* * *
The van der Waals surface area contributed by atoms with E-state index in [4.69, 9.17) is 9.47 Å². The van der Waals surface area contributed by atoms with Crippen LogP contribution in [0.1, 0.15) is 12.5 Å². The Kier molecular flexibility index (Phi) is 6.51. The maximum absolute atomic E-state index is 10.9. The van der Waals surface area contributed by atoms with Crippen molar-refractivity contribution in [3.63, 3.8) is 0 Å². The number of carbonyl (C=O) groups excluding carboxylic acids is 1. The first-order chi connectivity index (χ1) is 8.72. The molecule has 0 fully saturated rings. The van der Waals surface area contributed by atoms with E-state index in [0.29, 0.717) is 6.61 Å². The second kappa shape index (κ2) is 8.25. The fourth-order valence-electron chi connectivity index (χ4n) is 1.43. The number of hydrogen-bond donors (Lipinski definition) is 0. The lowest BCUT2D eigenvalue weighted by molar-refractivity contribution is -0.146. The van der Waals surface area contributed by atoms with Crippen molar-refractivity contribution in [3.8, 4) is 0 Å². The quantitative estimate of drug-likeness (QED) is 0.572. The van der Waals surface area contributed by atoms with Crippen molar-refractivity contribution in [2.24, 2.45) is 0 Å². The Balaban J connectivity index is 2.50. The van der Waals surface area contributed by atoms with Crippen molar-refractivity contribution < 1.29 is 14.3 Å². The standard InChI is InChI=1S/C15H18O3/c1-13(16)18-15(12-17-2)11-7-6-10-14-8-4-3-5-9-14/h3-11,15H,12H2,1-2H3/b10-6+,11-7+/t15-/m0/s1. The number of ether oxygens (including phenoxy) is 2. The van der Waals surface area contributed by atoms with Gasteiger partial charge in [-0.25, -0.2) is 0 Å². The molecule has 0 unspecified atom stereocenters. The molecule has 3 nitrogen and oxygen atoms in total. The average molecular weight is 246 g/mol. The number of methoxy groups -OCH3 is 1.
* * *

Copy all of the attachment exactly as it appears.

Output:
The van der Waals surface area contributed by atoms with E-state index in [4.69, 9.17) is 9.47 Å². The van der Waals surface area contributed by atoms with Crippen LogP contribution in [0.1, 0.15) is 12.5 Å². The Kier molecular flexibility index (Phi) is 6.51. The maximum absolute atomic E-state index is 10.9. The van der Waals surface area contributed by atoms with Crippen molar-refractivity contribution in [3.63, 3.8) is 0 Å². The number of carbonyl (C=O) groups excluding carboxylic acids is 1. The first-order chi connectivity index (χ1) is 8.72. The molecule has 0 fully saturated rings. The van der Waals surface area contributed by atoms with E-state index in [0.29, 0.717) is 6.61 Å². The second kappa shape index (κ2) is 8.25. The fourth-order valence-electron chi connectivity index (χ4n) is 1.43. The number of hydrogen-bond donors (Lipinski definition) is 0. The lowest BCUT2D eigenvalue weighted by molar-refractivity contribution is -0.146. The van der Waals surface area contributed by atoms with Crippen molar-refractivity contribution in [3.8, 4) is 0 Å². The quantitative estimate of drug-likeness (QED) is 0.572. The van der Waals surface area contributed by atoms with Crippen molar-refractivity contribution in [2.24, 2.45) is 0 Å². The Balaban J connectivity index is 2.50. The van der Waals surface area contributed by atoms with Crippen molar-refractivity contribution < 1.29 is 14.3 Å². The standard InChI is InChI=1S/C15H18O3/c1-13(16)18-15(12-17-2)11-7-6-10-14-8-4-3-5-9-14/h3-11,15H,12H2,1-2H3/b10-6+,11-7+/t15-/m0/s1. The number of ether oxygens (including phenoxy) is 2. The van der Waals surface area contributed by atoms with Gasteiger partial charge in [-0.25, -0.2) is 0 Å². The molecule has 0 unspecified atom stereocenters. The molecule has 3 nitrogen and oxygen atoms in total. The average molecular weight is 246 g/mol. The number of methoxy groups -OCH3 is 1.